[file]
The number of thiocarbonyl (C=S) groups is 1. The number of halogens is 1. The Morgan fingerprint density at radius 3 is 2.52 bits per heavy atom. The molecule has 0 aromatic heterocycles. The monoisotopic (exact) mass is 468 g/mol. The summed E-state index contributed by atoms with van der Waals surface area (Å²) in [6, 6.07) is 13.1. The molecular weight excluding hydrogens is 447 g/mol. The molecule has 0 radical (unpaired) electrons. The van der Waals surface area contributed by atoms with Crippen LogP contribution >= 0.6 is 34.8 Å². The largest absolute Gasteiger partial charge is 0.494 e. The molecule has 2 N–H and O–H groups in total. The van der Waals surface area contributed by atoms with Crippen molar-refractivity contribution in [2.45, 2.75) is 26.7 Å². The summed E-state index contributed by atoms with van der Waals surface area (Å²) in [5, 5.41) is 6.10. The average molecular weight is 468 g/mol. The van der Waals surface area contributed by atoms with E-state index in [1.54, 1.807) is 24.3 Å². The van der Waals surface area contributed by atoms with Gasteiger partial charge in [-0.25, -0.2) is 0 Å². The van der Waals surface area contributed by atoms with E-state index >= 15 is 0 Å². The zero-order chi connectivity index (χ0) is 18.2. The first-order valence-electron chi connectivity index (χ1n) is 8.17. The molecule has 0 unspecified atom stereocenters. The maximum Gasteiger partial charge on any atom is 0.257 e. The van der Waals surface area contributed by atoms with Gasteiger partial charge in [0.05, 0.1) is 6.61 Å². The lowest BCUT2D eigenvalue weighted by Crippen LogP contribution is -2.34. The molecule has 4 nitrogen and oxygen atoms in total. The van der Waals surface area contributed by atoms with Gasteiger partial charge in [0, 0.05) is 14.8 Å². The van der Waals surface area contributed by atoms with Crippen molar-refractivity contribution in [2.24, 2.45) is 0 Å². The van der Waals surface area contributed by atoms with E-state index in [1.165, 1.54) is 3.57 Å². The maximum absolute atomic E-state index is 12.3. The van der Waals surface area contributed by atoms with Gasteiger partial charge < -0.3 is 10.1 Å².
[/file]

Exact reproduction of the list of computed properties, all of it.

The number of thiocarbonyl (C=S) groups is 1. The number of halogens is 1. The Morgan fingerprint density at radius 3 is 2.52 bits per heavy atom. The molecule has 0 aromatic heterocycles. The monoisotopic (exact) mass is 468 g/mol. The summed E-state index contributed by atoms with van der Waals surface area (Å²) in [6, 6.07) is 13.1. The molecular weight excluding hydrogens is 447 g/mol. The molecule has 0 radical (unpaired) electrons. The van der Waals surface area contributed by atoms with Crippen LogP contribution >= 0.6 is 34.8 Å². The largest absolute Gasteiger partial charge is 0.494 e. The molecule has 2 N–H and O–H groups in total. The van der Waals surface area contributed by atoms with Crippen molar-refractivity contribution in [2.45, 2.75) is 26.7 Å². The summed E-state index contributed by atoms with van der Waals surface area (Å²) in [5, 5.41) is 6.10. The average molecular weight is 468 g/mol. The van der Waals surface area contributed by atoms with E-state index in [1.54, 1.807) is 24.3 Å². The van der Waals surface area contributed by atoms with Gasteiger partial charge in [-0.25, -0.2) is 0 Å². The van der Waals surface area contributed by atoms with E-state index >= 15 is 0 Å². The zero-order chi connectivity index (χ0) is 18.2. The first-order valence-electron chi connectivity index (χ1n) is 8.17. The molecule has 0 unspecified atom stereocenters. The maximum Gasteiger partial charge on any atom is 0.257 e. The van der Waals surface area contributed by atoms with Gasteiger partial charge in [0.05, 0.1) is 6.61 Å². The lowest BCUT2D eigenvalue weighted by Crippen LogP contribution is -2.34. The molecule has 4 nitrogen and oxygen atoms in total. The van der Waals surface area contributed by atoms with Gasteiger partial charge in [0, 0.05) is 14.8 Å². The van der Waals surface area contributed by atoms with Crippen molar-refractivity contribution in [2.24, 2.45) is 0 Å². The van der Waals surface area contributed by atoms with E-state index in [1.165, 1.54) is 3.57 Å². The maximum absolute atomic E-state index is 12.3. The van der Waals surface area contributed by atoms with Gasteiger partial charge < -0.3 is 10.1 Å².